In the African context, common RT and Sputnik narratives range from Russia being a friendly country bringing peace and prosperity to Africa, to a more general Western bashing of former coloniser countries still engaging in ‘imperialistic behaviour’. A 2018 report commissioned by both the French Ministry of Foreign Affairs and Defense finds that majority of new RT France subscribers come from the Maghreb region and sub-Saharan Africa countries and that African online news websites are increasingly relaying content from Kremlin-sponsored media. For example, many of Sputnik’s articles on Africa are picked up by seneweb.com, Senegal’s fourth most visited site with over 1.5 million Facebook subscribers.
Does all this automatically translate into support for Russia’s policies and worldview? It’s hard to say. Measuring the effectiveness of an immaterial element such as soft power can be methodologically complex.
So far, there has been a huge divide among scholars and observers: while some are optimistic about the actual leverage of Moscow’s soft power in Africa, others deem it limited or non-existent. And yet the ‘African dimension’ of Russia’s foreign policy is potentially attractive, at least to some countries’ elites or social groups, especially those opposing the West and/or its democratic conditionality.
Moreover, several sub-Saharan African states find Russia a mighty and attractive provider of political and security services, useful to diversify their policy options and prevent overdependence on China or former colonisers such as France. A case is point is Mali, where Russia has largely maintained a force of about 1,000 Russian officials and instructors from the Wagner Group even after the invasion of Ukraine, which required some of these mercenaries’ deployment to the Donbass region. Moreover, Russia’s deputy UN ambassador, Anna Evstigneeva said that 200 Malian servicemen and nine police officers are currently being trained in Russia.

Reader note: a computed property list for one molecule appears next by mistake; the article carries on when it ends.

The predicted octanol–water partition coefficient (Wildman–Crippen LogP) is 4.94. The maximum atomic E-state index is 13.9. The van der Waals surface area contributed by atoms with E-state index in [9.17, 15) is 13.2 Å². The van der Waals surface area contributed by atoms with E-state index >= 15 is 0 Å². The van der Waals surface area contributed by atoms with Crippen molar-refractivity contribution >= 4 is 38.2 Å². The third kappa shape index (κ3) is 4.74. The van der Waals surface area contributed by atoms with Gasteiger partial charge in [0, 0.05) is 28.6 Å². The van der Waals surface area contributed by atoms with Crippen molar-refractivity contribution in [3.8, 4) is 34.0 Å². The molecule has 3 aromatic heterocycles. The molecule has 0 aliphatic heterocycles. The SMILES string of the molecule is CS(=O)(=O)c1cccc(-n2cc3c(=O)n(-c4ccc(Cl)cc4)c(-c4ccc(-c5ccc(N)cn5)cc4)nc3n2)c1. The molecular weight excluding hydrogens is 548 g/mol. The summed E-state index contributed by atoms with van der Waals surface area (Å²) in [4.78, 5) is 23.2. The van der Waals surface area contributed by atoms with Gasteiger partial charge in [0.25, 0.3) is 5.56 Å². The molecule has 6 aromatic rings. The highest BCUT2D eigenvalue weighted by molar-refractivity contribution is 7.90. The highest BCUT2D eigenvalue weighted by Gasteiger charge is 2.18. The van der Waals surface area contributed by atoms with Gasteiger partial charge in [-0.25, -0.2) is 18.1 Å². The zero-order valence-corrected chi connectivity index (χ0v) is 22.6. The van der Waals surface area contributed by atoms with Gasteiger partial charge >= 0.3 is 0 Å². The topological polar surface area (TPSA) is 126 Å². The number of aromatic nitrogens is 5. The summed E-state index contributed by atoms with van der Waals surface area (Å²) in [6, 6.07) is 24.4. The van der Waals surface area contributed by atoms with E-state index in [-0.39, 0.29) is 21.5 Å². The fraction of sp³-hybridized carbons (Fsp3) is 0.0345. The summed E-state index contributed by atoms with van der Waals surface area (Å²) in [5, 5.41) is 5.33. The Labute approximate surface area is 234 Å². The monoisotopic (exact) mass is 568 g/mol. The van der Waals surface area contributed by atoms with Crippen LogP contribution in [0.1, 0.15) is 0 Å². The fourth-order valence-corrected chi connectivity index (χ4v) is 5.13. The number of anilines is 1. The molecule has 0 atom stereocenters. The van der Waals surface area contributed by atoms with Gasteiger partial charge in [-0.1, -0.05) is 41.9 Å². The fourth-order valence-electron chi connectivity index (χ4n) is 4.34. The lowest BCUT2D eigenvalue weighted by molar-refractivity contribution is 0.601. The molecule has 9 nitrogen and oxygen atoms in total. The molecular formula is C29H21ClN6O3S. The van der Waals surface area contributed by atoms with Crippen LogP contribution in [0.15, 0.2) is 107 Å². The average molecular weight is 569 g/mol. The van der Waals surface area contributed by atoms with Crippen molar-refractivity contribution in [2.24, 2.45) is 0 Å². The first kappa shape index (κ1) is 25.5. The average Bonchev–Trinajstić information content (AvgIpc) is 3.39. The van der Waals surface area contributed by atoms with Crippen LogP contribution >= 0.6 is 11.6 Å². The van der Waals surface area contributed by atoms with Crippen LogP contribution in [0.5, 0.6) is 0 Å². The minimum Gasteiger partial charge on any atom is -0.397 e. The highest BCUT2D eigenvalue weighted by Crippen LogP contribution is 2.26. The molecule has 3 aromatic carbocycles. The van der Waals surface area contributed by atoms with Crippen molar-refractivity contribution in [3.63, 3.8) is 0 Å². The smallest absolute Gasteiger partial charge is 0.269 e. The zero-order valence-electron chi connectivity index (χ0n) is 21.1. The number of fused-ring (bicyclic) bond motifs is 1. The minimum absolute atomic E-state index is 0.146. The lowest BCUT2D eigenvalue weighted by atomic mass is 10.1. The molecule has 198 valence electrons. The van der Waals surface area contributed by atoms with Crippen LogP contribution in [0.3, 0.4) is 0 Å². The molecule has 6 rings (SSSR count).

How do African states perceive the war in Ukraine?
It is interesting to look at how African states perceive the Ukraine conflict, which first erupted in early 2014, then turned into a low-intensity conflict before Russia’s full-scale invasion of Ukraine at the end of February 2022.
Initially, Ukraine made fewer headlines in Brazil or South Africa than in the EU and US, with BRICS states adopting a pragmatic approach based on realpolitik with the objective of not upsetting Russia. As one high-level African official told me in an interview, Africans look at the crisis through the lens of their own history of suffering at the hands of Western-inflicted mistakes.
Such readings may point to the effectiveness of Moscow’s use of anti-Western narratives – particularly its image as a country boldly defending its interests against Western interference.
However, it is unclear whether the latest escalation, which is already proving to dramatically impact global oil and food prices, will change this approach.
For the time being, most African countries seem to be siding with Ukraine. At an emergency meeting of the UN General Assembly held on 27 February 2022, over half of voting African countries (51,85%) supported a non-binding motion condemning Russia. However, though only Eritrea voted against the resolution, nearly a third (17 out of 54 countries, including South Africa) abstained from voting, likely not to spoil their relationship with Moscow.
While developments are still unfolding and it’s too early to make assessments, the second Russia-Africa summit, scheduled for this November, will provide a good occasion to test the state of relations – and whether Russia is still attractive to African countries.
“This op-ed is based on a publication available here: Russia’s Soft-Power Sources in Africa